No, not that one.
Or that other one.
A United flight from Newark, New Jersey, to St. Louis was diverted Thursday after the airline learned it had an unauthorized passenger onboard: a dog. The pet was bound for Akron, Ohio, but was mistakenly loaded onto the St. Louis flight, company spokeswoman Natalie Noonan told The Washington Post on Saturday.
And so the plane followed the dog's itinerary. Flight 3996 banked toward northeast Ohio after the airline "chose the fastest option to reunite the dog with his family," Noonan said.
Passengers were provided compensation for the delay, Noonan said, but she declined to describe the compensation or confirm how many passengers were onboard. CNN reported 33.
Ian Petchenic, a spokesman for the flight-data company Flightradar24, told The Post that the flight averages about two hours. This was a four-hour journey, with roughly an hour and a half spent on the ground in Akron after diverting near Columbus, he said.
The incident was United's third dog-related mishap just this week; fortunately this time, it led to a happier conclusion than the first. On Monday, a French bulldog puppy named Kokito suffocated to death in an overhead bin, after a flight attendant insisted the owner stow the dog there for a three-hour flight from Houston to New York.
United said it would take full responsibility for the "tragic accident that should never have occurred" and that pets should never be placed in the overhead bins. The Transportation Department is investigating the incident.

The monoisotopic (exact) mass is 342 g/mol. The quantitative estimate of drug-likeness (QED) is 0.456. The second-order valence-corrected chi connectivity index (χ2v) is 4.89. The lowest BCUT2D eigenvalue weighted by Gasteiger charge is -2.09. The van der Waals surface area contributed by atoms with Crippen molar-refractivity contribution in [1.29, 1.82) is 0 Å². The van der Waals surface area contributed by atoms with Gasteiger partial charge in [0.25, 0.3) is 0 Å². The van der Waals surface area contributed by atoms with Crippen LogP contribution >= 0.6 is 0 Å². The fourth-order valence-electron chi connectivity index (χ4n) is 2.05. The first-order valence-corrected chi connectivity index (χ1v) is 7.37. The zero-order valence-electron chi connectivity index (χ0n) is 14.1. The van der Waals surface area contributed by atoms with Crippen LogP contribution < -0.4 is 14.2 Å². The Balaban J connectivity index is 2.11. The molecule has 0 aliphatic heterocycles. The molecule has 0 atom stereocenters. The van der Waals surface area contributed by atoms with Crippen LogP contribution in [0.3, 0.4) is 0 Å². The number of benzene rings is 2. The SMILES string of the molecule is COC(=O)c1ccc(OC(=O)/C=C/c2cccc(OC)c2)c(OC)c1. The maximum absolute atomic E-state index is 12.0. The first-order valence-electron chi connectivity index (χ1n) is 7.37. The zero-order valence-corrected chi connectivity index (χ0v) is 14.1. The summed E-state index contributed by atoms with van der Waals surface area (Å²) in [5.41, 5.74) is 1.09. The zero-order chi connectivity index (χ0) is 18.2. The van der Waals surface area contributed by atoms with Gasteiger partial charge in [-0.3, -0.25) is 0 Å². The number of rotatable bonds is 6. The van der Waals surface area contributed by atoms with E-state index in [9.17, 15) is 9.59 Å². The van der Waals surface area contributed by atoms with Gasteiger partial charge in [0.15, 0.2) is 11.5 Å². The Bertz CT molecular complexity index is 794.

Then on Tuesday, another case of mistaken canine identity occurred on a United flight, sending a dog owner into a frenzy when she discovered a Great Dane in the place of her German Shepard, Irgo, in a facility at the Kansas City airport.
Kara Swindle paid to ship Irgo as cargo on a flight from Oregon to Kansas, but instead the German Shepard was put on a flight to Japan. The mix-up occurred during connecting flights in Denver. The airline vowed to return both dogs to their respective owners, and on Thursday, Irgo's journey of thousands of miles entered in a happy, tail-wagging reunion.
Noonan declined to say if the company is creating or modifying regulations after the row of dog-related mishaps.
The company appears especially challenged by pet incidents. Last year, the airline, one of the largest in the world, carried about a quarter of the total number of animals transported by air in the United States, but it was responsible for 18 of the 25, or more than 70 percent, of flight-related pet deaths last year, according to Transportation Department data.
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